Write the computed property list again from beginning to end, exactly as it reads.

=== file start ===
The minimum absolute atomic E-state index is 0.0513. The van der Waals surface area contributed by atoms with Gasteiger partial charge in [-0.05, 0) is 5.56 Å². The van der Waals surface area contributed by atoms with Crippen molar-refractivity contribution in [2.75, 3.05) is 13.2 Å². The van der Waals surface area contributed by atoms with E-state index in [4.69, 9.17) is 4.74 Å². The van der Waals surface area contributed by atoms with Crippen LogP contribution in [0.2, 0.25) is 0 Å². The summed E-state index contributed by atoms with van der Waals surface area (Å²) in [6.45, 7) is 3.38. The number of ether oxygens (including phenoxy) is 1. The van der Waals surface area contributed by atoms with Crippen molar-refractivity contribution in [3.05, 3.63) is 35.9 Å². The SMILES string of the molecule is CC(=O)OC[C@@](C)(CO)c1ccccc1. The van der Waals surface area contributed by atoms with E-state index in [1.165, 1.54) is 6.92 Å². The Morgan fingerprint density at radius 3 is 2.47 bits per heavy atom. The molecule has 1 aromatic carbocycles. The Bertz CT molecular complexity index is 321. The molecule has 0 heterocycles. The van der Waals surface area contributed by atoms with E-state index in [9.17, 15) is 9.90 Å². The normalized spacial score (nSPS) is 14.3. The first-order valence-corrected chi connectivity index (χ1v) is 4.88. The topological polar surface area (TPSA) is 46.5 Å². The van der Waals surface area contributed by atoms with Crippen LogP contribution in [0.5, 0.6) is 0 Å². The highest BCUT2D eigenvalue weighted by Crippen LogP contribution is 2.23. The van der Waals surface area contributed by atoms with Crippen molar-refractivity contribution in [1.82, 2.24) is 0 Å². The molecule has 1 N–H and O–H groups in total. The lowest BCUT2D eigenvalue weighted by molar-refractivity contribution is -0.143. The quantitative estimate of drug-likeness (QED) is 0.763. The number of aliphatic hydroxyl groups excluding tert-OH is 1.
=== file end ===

The minimum absolute atomic E-state index is 0.0513. The van der Waals surface area contributed by atoms with Gasteiger partial charge in [-0.05, 0) is 5.56 Å². The van der Waals surface area contributed by atoms with Crippen molar-refractivity contribution in [2.75, 3.05) is 13.2 Å². The van der Waals surface area contributed by atoms with E-state index in [4.69, 9.17) is 4.74 Å². The van der Waals surface area contributed by atoms with Crippen LogP contribution in [0.2, 0.25) is 0 Å². The summed E-state index contributed by atoms with van der Waals surface area (Å²) in [6.45, 7) is 3.38. The number of ether oxygens (including phenoxy) is 1. The van der Waals surface area contributed by atoms with Crippen molar-refractivity contribution in [3.05, 3.63) is 35.9 Å². The SMILES string of the molecule is CC(=O)OC[C@@](C)(CO)c1ccccc1. The van der Waals surface area contributed by atoms with E-state index in [1.165, 1.54) is 6.92 Å². The Morgan fingerprint density at radius 3 is 2.47 bits per heavy atom. The molecule has 1 aromatic carbocycles. The Bertz CT molecular complexity index is 321. The molecule has 0 heterocycles. The van der Waals surface area contributed by atoms with E-state index in [9.17, 15) is 9.90 Å². The normalized spacial score (nSPS) is 14.3. The first-order valence-corrected chi connectivity index (χ1v) is 4.88. The topological polar surface area (TPSA) is 46.5 Å². The van der Waals surface area contributed by atoms with Crippen LogP contribution in [0.5, 0.6) is 0 Å². The highest BCUT2D eigenvalue weighted by Crippen LogP contribution is 2.23. The van der Waals surface area contributed by atoms with Crippen molar-refractivity contribution in [1.82, 2.24) is 0 Å². The molecule has 1 N–H and O–H groups in total. The lowest BCUT2D eigenvalue weighted by molar-refractivity contribution is -0.143. The quantitative estimate of drug-likeness (QED) is 0.763. The number of aliphatic hydroxyl groups excluding tert-OH is 1.